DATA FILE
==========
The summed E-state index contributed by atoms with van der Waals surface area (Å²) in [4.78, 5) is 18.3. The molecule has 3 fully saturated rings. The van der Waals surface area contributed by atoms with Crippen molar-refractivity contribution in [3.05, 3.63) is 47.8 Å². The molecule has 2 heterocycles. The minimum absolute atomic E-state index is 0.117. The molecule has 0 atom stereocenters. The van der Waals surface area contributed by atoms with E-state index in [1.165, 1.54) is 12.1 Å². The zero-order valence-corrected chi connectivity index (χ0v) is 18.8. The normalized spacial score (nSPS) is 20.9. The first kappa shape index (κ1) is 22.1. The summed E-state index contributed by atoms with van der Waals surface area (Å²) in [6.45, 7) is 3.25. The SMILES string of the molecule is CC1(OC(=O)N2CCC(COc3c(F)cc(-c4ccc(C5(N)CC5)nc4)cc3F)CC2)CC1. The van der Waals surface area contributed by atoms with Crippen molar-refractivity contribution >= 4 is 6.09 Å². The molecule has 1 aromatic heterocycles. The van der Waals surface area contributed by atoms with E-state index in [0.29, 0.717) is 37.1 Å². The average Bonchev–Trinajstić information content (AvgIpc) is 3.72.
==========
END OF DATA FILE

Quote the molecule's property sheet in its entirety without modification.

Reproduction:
The summed E-state index contributed by atoms with van der Waals surface area (Å²) in [4.78, 5) is 18.3. The molecule has 3 fully saturated rings. The van der Waals surface area contributed by atoms with Crippen molar-refractivity contribution in [3.05, 3.63) is 47.8 Å². The molecule has 2 heterocycles. The minimum absolute atomic E-state index is 0.117. The molecule has 0 atom stereocenters. The van der Waals surface area contributed by atoms with E-state index in [1.165, 1.54) is 12.1 Å². The zero-order valence-corrected chi connectivity index (χ0v) is 18.8. The normalized spacial score (nSPS) is 20.9. The first kappa shape index (κ1) is 22.1. The summed E-state index contributed by atoms with van der Waals surface area (Å²) in [6.45, 7) is 3.25. The SMILES string of the molecule is CC1(OC(=O)N2CCC(COc3c(F)cc(-c4ccc(C5(N)CC5)nc4)cc3F)CC2)CC1. The van der Waals surface area contributed by atoms with Crippen molar-refractivity contribution >= 4 is 6.09 Å². The molecule has 1 aromatic heterocycles. The van der Waals surface area contributed by atoms with E-state index in [0.29, 0.717) is 37.1 Å². The average Bonchev–Trinajstić information content (AvgIpc) is 3.72.